Blue-Green (Cyanobacteria) Algae
Moray Council is issuing a reminder to people to be on the lookout for blooms of potentially hazardous blue-green algae in the area’s water bodies including rivers and ponds.
- What are Blue-Green algae
- How do blue-green algae affect humans and animals?
- What about eating fish from affected waters?
- Monitoring and Advice
- Currently Affected Sites in Moray
- Further Resources
Blue-green algae are tiny organisms which occur naturally in lochs, ponds, reservoirs, rivers and in the sea. They commonly occur during periods of prolonged hot weather but sometimes occur at other times of the year. Waters which have been polluted by agricultural, domestic or industrial discharges are prone to developing blue-green algae.
In still waters the algae can multiply to such an extent that they discolour the water which then appears green, blue-green, greenish brown or dark brown. Sometimes a scum may form on the surface. This scum can appear in different places, at different times, but is most commonly found at the water’s edge or shore line.
How do blue-green algae affect humans and animals?
Some, but not all the blue-green algae produce toxins or release these into the water. It is not possible to tell which algae do or do not produce toxins simply by their appearance. Laboratory analysis is needed for this. Therefore, it is advisable to regard all algal scums as toxic.
The toxins of blue-green algae can cause deaths of animals which come into contact with algae, either through drinking contaminated water or swallowing quantities of scum, or shoreline matter or crust. Dogs have died after going into the water at the shores of affected lochs.
While the toxins have the potential to kill animals, in humans the effects tend to be less severe but the toxins can cause skin rashes, eye rashes, vomiting, diarrhoea, fever, and joint and muscle pain if ingested or if they come into contact with skin.
We are advising the public, especially people undertaking water sports, anglers and dog owners, to be alert to the blooms as temperatures rise. If blue-green algae is suspected, people and animals should avoid direct contact and seek advice.
What about eating fish from affected waters?
Blue-green algae and their toxins can adversely affect fish growth and health and, in some circumstances, can cause fish kills.
It is currently thought that eating fish from waters affected by blue-green algae is acceptable, provided that the fish show no behavioural abnormalities and there are no dead fish in the water body concerned. The fish should be thoroughly gutted and well washed before eating. You should not feed the liver, other offal, or gut from fish caught in waters affected with blue-green algae to pets.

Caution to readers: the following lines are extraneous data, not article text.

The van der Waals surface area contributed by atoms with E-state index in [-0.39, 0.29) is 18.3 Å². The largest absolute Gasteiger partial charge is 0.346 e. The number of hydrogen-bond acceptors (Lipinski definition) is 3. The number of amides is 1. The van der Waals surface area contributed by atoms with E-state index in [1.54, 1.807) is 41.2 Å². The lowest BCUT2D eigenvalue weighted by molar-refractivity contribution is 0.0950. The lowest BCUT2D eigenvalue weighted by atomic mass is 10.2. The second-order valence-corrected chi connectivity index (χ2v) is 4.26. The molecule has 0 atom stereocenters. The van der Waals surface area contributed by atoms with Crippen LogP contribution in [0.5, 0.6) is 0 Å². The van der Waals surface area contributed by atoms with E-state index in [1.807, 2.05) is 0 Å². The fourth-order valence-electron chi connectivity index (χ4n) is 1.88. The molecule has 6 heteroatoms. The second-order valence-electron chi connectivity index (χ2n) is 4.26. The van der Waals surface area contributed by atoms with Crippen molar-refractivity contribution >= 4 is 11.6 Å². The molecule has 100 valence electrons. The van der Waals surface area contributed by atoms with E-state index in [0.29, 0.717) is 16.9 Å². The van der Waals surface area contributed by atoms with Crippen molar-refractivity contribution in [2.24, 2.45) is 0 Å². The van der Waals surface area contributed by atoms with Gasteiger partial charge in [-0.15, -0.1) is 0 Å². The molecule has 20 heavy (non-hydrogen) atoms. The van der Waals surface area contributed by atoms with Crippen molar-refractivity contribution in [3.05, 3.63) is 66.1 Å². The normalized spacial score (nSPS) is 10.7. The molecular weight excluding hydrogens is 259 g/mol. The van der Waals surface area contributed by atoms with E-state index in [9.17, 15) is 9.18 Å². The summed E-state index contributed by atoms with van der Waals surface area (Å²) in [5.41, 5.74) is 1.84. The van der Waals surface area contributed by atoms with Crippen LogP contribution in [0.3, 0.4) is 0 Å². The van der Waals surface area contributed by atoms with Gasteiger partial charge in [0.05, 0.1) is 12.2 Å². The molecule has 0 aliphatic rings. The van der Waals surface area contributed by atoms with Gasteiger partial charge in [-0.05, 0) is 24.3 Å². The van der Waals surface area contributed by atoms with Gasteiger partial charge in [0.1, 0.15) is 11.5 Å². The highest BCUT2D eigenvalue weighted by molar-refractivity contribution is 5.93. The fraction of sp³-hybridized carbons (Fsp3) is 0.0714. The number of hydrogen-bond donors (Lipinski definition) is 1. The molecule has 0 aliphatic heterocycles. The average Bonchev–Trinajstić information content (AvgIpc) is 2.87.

Over the warmer months the Private Water Supply Sampling team routinely monitor bodies of water in Moray.
Where monitoring reveals higher than acceptable levels of algal bloom, Warning Notices will be posted at the affected water body.
If you see the Warning Notices or, if you spot an algal bloom:
• Keep yourself, your children, and pets out of the water;
• Farmers should ensure that their animals do not have access to contaminated water. This may require fencing around suspect waters;
• If you believe you pet may have been exposed to blue green algae then contact your vet as soon as possible to get advice;
• If you do need to go into the water, shower thoroughly once you get home;
• If you need to seek medical assistance for yourself, children, or pets inform them of the circumstances and
• If there are no Warning Notices about, please report it to us (Contact Us details are at the bottom of this page) so we can ensure warning signs are put up.
Currently Affected Sites in Moray
Sites will appear here
NHS / Health Protection Scotland (HPS) - https://www.hps.scot.nhs.uk/a-to-z-of-topics/blue-green-algae/
Scottish Government - https://www.gov.scot/publications/cyanobacteria-blue-green-algae-inland-inshore-waters-assessment-minimisation-risks-public-health/
Scottish Water monitors drinking water supplies to prevent any harmful effects on health from blue-green algae. https://www.scottishwater.co.uk/
Scottish Environmental Protection Agency (SEPA) - The Council’s Environmental Health team works closely with SEPA where there are reports of possible blue-green algae growth. SEPA are the primary Regulator for all pollution related matters associated with the water environment. Please see the SEPA website for full details. https://www.sepa.org.uk/
If you wish to report a serious pollution incident SEPA’s Pollution Hotline can be contacted 24 hours a day on 0800 80 70 60.
High Street, Elgin